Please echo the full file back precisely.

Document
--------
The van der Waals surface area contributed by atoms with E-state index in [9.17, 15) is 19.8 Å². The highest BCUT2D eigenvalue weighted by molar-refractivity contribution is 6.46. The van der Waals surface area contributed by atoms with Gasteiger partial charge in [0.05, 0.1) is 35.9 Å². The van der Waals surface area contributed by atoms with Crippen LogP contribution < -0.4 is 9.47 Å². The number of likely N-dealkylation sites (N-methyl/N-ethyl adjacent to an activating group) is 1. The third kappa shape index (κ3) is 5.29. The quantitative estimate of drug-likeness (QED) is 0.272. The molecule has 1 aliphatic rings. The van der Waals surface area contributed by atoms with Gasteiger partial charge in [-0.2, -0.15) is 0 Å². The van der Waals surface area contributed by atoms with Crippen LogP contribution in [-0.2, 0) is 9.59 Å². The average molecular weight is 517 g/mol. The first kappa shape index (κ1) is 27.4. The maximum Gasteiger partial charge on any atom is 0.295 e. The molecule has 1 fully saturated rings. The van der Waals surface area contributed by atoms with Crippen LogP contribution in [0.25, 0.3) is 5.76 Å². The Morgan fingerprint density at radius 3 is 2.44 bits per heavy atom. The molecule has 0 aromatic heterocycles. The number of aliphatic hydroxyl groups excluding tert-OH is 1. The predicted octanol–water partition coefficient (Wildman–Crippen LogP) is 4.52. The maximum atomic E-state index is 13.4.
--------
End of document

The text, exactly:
The van der Waals surface area contributed by atoms with E-state index in [9.17, 15) is 19.8 Å². The highest BCUT2D eigenvalue weighted by molar-refractivity contribution is 6.46. The van der Waals surface area contributed by atoms with Gasteiger partial charge in [0.05, 0.1) is 35.9 Å². The van der Waals surface area contributed by atoms with Crippen LogP contribution < -0.4 is 9.47 Å². The number of likely N-dealkylation sites (N-methyl/N-ethyl adjacent to an activating group) is 1. The third kappa shape index (κ3) is 5.29. The quantitative estimate of drug-likeness (QED) is 0.272. The molecule has 1 aliphatic rings. The van der Waals surface area contributed by atoms with Gasteiger partial charge in [-0.2, -0.15) is 0 Å². The van der Waals surface area contributed by atoms with Crippen LogP contribution in [-0.2, 0) is 9.59 Å². The average molecular weight is 517 g/mol. The first kappa shape index (κ1) is 27.4. The maximum Gasteiger partial charge on any atom is 0.295 e. The molecule has 1 fully saturated rings. The van der Waals surface area contributed by atoms with Crippen LogP contribution in [0.25, 0.3) is 5.76 Å². The Morgan fingerprint density at radius 3 is 2.44 bits per heavy atom. The molecule has 0 aromatic heterocycles. The number of aliphatic hydroxyl groups excluding tert-OH is 1. The predicted octanol–water partition coefficient (Wildman–Crippen LogP) is 4.52. The maximum atomic E-state index is 13.4.